How to Fit Gaming Into Your Busy Schedule
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I used to be able to worry about things like Gamerscore on Xbox 360. In fact, I was needlessly obsessed with making that number climb. I saw it as an extension of the games I was playing. Nowadays, I can't imagine extending the games I manage to play because, the fact is, long games are daunting to me. I really don't have the time, although I do have the love. My New Year's resolution this year has been to find time for the things I love because, well, that's a healthy thing to do.

The trick to all of this is finding a strategy that works. I am mostly pretty sure that this isn't a problem unique to me, so hopefully this article, which won't be universally cure everyone's problems, might give you some ideas. This is what I've done so far.

I've decided that I will try to slot an hour into my day where I play a game I enjoy. After work, school, travel, quality time with my wife, and preparing dinner, this hour takes up roughly 25% of my free time. That is why it is important that I pick a game I fully enjoy. If I find the game lagging, I will do the same thing that I do with books; I will set it aside because. At this point in my life, I can't afford to give games the benefit of the doubt that they will eventually get better. This has been enjoyable for the last few days and I've been having a lot of fun sneaking in a few rounds of Super Smash Bros. Ultimate with my close friends and co-workers (who are, of course, also close friends.)

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The other thing I've been trying to do is to give myself sometime in the morning. This is something I highly recommend. Normally I prepare everything I need for getting out the door in the morning the night before, so I can get a little extra sleep. The thing is, that preparation doesn’t take that long, so I rush through it at night instead. It's much better than groggily doing it in the morning in terms of efficiency. Now, I just get rid of those snooze button hits. This has been easy the past week because, well, I'm excited to get out of bed because the first thing I'm going to do is sneak in some time with a video game that is suited for bite size consumption. Fortunately, most games are very liberal with their use of save spots.

Then, once I'm done, I'm out the door. My wife and I spend our days at the same place, working. The details here aren't exactly important. But, if in your travels, it is convenient to share a ride, I recommend taking the passenger spot and playing a portable game. There are many options thanks to the PlayStation Vita, Nintendo 3DS, mobile games, and the Nintendo Switch. I've been using my Gameboy SP, though, to replay Final Fantasy VI, which can be a lengthy endeavor. It's one of the longest games I've found time for in quite a while.

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Another thing I've done is relinquish the controls. This is something I've hesitated to do in the past because it doesn't, at first glance, seem like "real gaming," and perhaps, technically, it isn't. But a large part of what I enjoy about many games isn't the actual gameplay but the worlds and narrative experience. I've played every Zelda to date, except for Breath of the Wild. Now I watch my wife play Breath of the Wild and occasionally accept it when she passes me the controller, so she can take care of other things. This has been a fun bonding experience and I kind of prefer her style of play to my own; she's far more thorough than my anxiety allows me to be. Passing the controller, regardless of whom you do this with, is a good way to multitask and is rife with benefits of its own. Single player games can be full of laughs between two people.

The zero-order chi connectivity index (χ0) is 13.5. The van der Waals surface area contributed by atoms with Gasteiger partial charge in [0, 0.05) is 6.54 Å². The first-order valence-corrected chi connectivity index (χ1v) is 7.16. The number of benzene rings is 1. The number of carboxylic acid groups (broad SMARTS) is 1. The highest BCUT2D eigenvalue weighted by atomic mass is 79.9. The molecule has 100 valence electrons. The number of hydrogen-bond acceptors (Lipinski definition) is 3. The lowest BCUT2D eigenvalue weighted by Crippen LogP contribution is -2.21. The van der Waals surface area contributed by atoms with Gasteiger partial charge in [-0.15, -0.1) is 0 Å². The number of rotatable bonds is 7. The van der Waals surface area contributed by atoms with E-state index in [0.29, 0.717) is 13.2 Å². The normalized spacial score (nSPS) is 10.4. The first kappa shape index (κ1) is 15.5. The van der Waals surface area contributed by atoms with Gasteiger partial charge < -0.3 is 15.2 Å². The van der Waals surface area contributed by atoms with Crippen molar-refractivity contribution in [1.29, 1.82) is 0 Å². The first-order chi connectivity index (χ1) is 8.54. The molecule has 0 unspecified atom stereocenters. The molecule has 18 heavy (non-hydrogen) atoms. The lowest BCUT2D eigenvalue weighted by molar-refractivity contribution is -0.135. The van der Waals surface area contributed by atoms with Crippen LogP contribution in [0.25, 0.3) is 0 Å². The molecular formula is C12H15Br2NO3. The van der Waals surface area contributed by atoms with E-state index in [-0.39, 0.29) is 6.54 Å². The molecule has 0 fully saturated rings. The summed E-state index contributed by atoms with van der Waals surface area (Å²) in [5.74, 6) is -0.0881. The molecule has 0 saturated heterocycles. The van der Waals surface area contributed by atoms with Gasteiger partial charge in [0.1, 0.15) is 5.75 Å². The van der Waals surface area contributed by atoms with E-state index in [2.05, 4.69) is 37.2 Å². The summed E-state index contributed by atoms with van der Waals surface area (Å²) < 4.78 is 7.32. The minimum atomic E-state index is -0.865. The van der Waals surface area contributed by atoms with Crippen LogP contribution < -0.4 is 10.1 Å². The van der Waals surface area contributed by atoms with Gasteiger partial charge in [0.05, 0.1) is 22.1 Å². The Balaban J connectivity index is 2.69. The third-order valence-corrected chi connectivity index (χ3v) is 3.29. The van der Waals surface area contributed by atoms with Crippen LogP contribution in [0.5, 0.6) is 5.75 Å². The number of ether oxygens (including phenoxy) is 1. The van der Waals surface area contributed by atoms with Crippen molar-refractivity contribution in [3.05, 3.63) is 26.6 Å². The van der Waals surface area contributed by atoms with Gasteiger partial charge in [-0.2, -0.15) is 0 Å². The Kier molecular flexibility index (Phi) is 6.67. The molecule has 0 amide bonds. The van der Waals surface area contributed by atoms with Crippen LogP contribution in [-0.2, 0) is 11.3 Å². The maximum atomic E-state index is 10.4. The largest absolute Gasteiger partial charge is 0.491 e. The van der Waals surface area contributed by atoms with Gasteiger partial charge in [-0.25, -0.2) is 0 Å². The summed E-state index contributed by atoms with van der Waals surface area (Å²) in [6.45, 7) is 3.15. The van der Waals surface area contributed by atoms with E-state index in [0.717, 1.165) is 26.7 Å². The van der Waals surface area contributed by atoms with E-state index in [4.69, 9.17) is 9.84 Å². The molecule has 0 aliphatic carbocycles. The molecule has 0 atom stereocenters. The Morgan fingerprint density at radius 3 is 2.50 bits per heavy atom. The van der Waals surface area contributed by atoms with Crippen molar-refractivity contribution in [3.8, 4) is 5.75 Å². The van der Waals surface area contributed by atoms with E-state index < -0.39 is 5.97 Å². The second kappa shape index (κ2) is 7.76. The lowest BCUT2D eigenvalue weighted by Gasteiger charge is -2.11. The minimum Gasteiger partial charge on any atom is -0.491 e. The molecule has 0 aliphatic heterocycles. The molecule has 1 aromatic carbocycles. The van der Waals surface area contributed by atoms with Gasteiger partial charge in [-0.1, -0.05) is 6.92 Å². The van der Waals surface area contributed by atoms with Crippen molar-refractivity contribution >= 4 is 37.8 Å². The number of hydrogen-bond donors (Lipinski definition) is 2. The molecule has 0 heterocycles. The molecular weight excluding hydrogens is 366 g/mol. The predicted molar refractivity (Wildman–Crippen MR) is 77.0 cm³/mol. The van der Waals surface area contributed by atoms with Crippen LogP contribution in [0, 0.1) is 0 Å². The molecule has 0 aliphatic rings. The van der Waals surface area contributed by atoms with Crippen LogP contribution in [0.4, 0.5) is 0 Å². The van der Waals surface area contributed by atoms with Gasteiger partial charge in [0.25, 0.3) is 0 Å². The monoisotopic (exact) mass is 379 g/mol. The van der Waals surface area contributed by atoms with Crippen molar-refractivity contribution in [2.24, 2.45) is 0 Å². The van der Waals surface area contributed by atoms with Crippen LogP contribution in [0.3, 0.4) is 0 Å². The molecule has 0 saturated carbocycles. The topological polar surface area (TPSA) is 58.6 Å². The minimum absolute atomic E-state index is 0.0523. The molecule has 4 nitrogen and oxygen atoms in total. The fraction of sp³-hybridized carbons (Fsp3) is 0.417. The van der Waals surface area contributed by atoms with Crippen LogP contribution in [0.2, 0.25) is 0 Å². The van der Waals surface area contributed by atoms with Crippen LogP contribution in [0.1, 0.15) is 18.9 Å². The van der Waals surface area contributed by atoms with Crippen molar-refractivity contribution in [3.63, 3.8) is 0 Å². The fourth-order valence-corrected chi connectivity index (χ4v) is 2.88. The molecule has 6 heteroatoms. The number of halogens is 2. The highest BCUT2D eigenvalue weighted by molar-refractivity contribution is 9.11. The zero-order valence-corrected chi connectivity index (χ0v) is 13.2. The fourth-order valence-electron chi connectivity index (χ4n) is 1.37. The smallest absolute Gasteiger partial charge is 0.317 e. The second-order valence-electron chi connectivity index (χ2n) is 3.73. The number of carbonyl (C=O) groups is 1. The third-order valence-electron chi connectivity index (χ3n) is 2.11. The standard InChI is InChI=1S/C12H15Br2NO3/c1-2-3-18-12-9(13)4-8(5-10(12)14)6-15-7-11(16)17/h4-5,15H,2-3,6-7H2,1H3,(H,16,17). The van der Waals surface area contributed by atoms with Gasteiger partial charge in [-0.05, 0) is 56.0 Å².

I think the main takeaway is to just not let the enormous size of games frighten you. I don't play them because I feel, wrongfully, sure that I will never complete them. That's a baseless assumption but it is ingrained. If you have this problem, just dip your toe in. Build up to it. Complete some smaller games, reclaim that feeling of joy games give you, and work up to it. It is my hope that, by the end of the year, I will complete a handful of ginormous games. I owe that to myself as a hardcore fan and I owe it to my readers to stay as informed as possible. I'd like to have conversations about games that don't contain the words "one sec, I haven't actually totally beaten it so no spoilers." What epic boss battles am I, and people like me, missing out on?

So, for those afflicted by an abundance of responsibilities, let me say this: good luck! There's time to have fun and relax, you just must find it. Oh, and social media can be a huge and despondent time sink. Remember how you used to do other things besides scroll? No judgment but if it's not bringing you real joy, get down with some Mario.

 

Benjamin Maltbie
Benjamin Maltbie

Contributing Writer
Date: 01/11/2019

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